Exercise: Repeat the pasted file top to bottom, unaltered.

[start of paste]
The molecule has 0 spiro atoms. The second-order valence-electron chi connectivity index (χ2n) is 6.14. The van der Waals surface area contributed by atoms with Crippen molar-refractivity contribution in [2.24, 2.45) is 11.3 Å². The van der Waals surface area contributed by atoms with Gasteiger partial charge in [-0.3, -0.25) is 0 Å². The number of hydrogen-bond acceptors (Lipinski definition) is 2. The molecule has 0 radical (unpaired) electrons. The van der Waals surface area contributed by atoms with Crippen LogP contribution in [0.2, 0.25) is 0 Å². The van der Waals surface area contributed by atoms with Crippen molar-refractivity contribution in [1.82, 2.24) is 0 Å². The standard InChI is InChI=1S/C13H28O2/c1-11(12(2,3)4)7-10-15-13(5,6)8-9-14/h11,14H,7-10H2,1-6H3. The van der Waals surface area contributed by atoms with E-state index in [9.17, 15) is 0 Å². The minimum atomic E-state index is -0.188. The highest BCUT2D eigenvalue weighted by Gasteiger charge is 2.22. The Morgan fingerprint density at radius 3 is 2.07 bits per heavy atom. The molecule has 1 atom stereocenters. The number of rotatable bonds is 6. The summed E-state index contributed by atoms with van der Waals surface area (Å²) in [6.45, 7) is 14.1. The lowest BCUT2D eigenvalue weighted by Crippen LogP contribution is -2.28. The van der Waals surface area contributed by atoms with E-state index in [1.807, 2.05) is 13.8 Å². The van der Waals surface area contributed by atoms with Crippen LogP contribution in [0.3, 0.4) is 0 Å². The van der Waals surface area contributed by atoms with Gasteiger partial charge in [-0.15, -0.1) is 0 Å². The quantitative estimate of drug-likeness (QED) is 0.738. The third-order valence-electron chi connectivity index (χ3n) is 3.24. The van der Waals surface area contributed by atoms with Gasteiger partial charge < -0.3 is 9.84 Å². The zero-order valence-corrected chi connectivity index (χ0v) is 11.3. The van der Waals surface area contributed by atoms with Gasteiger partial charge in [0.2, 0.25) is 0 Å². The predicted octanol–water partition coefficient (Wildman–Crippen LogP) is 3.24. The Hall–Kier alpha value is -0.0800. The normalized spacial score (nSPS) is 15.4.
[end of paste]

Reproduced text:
The molecule has 0 spiro atoms. The second-order valence-electron chi connectivity index (χ2n) is 6.14. The van der Waals surface area contributed by atoms with Crippen molar-refractivity contribution in [2.24, 2.45) is 11.3 Å². The van der Waals surface area contributed by atoms with Gasteiger partial charge in [-0.3, -0.25) is 0 Å². The number of hydrogen-bond acceptors (Lipinski definition) is 2. The molecule has 0 radical (unpaired) electrons. The van der Waals surface area contributed by atoms with Crippen LogP contribution in [0.2, 0.25) is 0 Å². The van der Waals surface area contributed by atoms with Crippen molar-refractivity contribution in [1.82, 2.24) is 0 Å². The standard InChI is InChI=1S/C13H28O2/c1-11(12(2,3)4)7-10-15-13(5,6)8-9-14/h11,14H,7-10H2,1-6H3. The van der Waals surface area contributed by atoms with E-state index in [9.17, 15) is 0 Å². The minimum atomic E-state index is -0.188. The highest BCUT2D eigenvalue weighted by Gasteiger charge is 2.22. The Morgan fingerprint density at radius 3 is 2.07 bits per heavy atom. The molecule has 1 atom stereocenters. The number of rotatable bonds is 6. The summed E-state index contributed by atoms with van der Waals surface area (Å²) in [6.45, 7) is 14.1. The lowest BCUT2D eigenvalue weighted by Crippen LogP contribution is -2.28. The van der Waals surface area contributed by atoms with E-state index in [1.807, 2.05) is 13.8 Å². The van der Waals surface area contributed by atoms with Crippen LogP contribution in [0.3, 0.4) is 0 Å². The van der Waals surface area contributed by atoms with Gasteiger partial charge in [-0.15, -0.1) is 0 Å². The quantitative estimate of drug-likeness (QED) is 0.738. The third-order valence-electron chi connectivity index (χ3n) is 3.24. The van der Waals surface area contributed by atoms with Gasteiger partial charge < -0.3 is 9.84 Å². The zero-order valence-corrected chi connectivity index (χ0v) is 11.3. The van der Waals surface area contributed by atoms with Gasteiger partial charge in [0.2, 0.25) is 0 Å². The predicted octanol–water partition coefficient (Wildman–Crippen LogP) is 3.24. The Hall–Kier alpha value is -0.0800. The normalized spacial score (nSPS) is 15.4.